IM this article to a friend!

January 16, 2004

Is it Possible to Download Knowledge into the Brain?

From: Betterhumans, Canada - Jan 16, 2004

Mind-machine interfaces will be available in the near future, and several methods hold promise for implanting information

Answered by Peter Passaro

Is it likely that one day we will be able to download vast amounts of knowledge directly to our brain? So as to cut the lengthy process of learning everything from scratch? Instead of paying to go to university we could pay to get a "knowledge implant" and perhaps be able to obtain many lifetimes worth of knowledge and expertise in various fields at a young age.

Ian Degrussa Esperance, Australia

There is little doubt that direct brain-machine interfaces will be available in the very near future. Right now, the state of the art for interfacing to the primate brain is a few hundred implanted recording electrodes in the part of the brain that outputs motor commands (the signals that control your muscles). The emphasis is on recording, because downloading knowledge involves stimulation,which in itself is a whole different ball game, and very few people have even considered what would be necessary to put information into the human brain.

This said, here are a few ideas on how you could do it.

The first thing to do would be to build an implant that could "speak" the same language as the brain. You would then need to figure out how to connect it to the right tissue so that the tissue would correctly accept the information. The easiest way to do this would be to go through the same pathways the brain uses to take in other information—the sensory systems. This is already being done for the auditory system with cochlear implants and is close to reality for the visual system with retinal or visual cortex implants. Such an interface would give you direct, instantaneous access to information—and it would be the ultimate virtual reality system, a la The Matrix—but it would not necessarily give you knowledge. I see this type of system being available in a fairly short timeframe, say 20 years or so.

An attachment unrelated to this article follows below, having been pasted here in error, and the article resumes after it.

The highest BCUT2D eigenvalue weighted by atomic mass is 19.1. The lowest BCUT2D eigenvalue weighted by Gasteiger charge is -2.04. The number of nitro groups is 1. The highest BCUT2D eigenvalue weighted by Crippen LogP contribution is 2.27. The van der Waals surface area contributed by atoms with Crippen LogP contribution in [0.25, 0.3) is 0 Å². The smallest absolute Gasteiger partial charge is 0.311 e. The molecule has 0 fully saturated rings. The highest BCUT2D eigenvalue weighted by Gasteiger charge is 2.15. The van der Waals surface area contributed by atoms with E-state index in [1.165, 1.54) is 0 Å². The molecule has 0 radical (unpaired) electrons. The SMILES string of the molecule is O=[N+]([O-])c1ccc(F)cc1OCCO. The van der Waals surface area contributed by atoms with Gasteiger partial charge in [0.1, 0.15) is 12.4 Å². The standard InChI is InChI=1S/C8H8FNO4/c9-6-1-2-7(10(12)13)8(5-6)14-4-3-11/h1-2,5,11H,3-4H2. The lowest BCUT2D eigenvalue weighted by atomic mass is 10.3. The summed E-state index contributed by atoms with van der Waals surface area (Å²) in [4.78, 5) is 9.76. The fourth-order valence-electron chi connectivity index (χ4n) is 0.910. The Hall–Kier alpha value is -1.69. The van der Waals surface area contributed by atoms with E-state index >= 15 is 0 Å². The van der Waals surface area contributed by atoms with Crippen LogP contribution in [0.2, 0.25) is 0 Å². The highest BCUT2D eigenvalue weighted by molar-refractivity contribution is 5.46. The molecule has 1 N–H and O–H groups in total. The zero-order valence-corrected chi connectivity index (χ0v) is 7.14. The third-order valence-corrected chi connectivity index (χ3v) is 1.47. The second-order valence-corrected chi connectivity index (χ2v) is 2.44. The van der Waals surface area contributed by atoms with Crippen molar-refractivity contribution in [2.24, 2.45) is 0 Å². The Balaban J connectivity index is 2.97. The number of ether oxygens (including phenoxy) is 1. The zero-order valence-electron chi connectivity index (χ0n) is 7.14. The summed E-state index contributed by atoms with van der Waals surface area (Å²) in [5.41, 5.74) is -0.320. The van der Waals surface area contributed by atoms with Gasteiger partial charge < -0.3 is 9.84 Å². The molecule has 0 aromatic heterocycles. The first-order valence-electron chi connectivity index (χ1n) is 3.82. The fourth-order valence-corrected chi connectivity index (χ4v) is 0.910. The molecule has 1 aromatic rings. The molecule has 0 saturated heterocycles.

Sensory input is fairly simple as far as nervous system signaling goes, though, and when it comes to inserting knowledge we're talking about full on restructuring or input of memory. I see two possibilities of how you could achieve this.

The first is to use the sensory input implants mentioned above and force the brain into some accelerated learning state that would repattern neural connections and fool the brain into thinking it had experienced learning the information you wanted. There are some experts who believe something like this is going on during dreaming. I believe this is what they were trying to depict in The Matrix, but the timescale at which they did it in the film was pretty extreme. I could see a slower version of this as a possibility as a few labs are already working on how to enhance what neuroscientists call "plasticity"—changes in the function or shape of a neuronal network.

The second is to build an implant that contained the experiences you wanted to know and have the information be directly accessible to the brain. As memories are likely not stored in just a single location in the brain, this would probably require a device that had small implants scattered over the entire surface of the cortex. The engineering complexity required for such a device is (no pun intended) truly mind boggling. As I am fond of pointing out to people, the human brain is the most complex physical system we know of, and you would have to understand its operation in great detail to build such a device.

A third more extreme possibility is using mature nanotechnology to go in and physically restructure the neuronal networks so that they represented the memories you wanted. If you could do this, though, you would probably have a truly complete understanding of the operation of human intelligence and how to build one from scratch, which would make the reason for doing something like this in the first place moot since you could put intelligence into any substrate that you wanted.

Peter Passaro is a graduate student researcher in the Laboratory for Neuroengineering at the Georgia Institute of Technology in Atlanta.

Copyright © 2002-2004 Betterhumans